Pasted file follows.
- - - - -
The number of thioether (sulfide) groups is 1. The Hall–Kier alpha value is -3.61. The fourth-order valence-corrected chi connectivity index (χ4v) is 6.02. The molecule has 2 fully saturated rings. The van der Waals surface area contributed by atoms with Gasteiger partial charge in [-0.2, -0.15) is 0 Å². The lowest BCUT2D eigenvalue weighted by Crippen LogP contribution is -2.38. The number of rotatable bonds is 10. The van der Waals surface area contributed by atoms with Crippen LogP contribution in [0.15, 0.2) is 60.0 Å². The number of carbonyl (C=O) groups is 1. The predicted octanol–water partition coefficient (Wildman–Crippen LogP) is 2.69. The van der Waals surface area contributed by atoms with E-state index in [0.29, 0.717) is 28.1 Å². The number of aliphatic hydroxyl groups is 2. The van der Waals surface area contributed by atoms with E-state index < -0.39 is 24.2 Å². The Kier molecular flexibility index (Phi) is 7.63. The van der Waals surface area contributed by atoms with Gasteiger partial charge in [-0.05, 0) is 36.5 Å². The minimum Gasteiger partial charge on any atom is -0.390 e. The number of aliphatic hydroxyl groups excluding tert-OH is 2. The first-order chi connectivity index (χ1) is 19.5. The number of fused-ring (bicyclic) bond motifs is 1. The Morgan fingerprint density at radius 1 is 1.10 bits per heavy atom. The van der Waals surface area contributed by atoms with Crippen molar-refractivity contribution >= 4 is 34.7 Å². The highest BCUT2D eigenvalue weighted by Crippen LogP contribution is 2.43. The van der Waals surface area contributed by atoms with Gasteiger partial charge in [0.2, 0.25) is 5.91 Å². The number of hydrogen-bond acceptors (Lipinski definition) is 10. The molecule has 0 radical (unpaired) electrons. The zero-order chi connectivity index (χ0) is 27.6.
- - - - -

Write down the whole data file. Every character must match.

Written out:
The number of thioether (sulfide) groups is 1. The Hall–Kier alpha value is -3.61. The fourth-order valence-corrected chi connectivity index (χ4v) is 6.02. The molecule has 2 fully saturated rings. The van der Waals surface area contributed by atoms with Gasteiger partial charge in [-0.2, -0.15) is 0 Å². The lowest BCUT2D eigenvalue weighted by Crippen LogP contribution is -2.38. The number of rotatable bonds is 10. The van der Waals surface area contributed by atoms with Crippen LogP contribution in [0.15, 0.2) is 60.0 Å². The number of carbonyl (C=O) groups is 1. The predicted octanol–water partition coefficient (Wildman–Crippen LogP) is 2.69. The van der Waals surface area contributed by atoms with E-state index in [0.29, 0.717) is 28.1 Å². The number of aliphatic hydroxyl groups is 2. The van der Waals surface area contributed by atoms with E-state index < -0.39 is 24.2 Å². The Kier molecular flexibility index (Phi) is 7.63. The van der Waals surface area contributed by atoms with Gasteiger partial charge in [-0.05, 0) is 36.5 Å². The minimum Gasteiger partial charge on any atom is -0.390 e. The number of aliphatic hydroxyl groups excluding tert-OH is 2. The first-order chi connectivity index (χ1) is 19.5. The number of fused-ring (bicyclic) bond motifs is 1. The Morgan fingerprint density at radius 1 is 1.10 bits per heavy atom. The van der Waals surface area contributed by atoms with Crippen molar-refractivity contribution >= 4 is 34.7 Å². The highest BCUT2D eigenvalue weighted by Crippen LogP contribution is 2.43. The van der Waals surface area contributed by atoms with Gasteiger partial charge in [0.2, 0.25) is 5.91 Å². The number of hydrogen-bond acceptors (Lipinski definition) is 10. The molecule has 0 radical (unpaired) electrons. The zero-order chi connectivity index (χ0) is 27.6.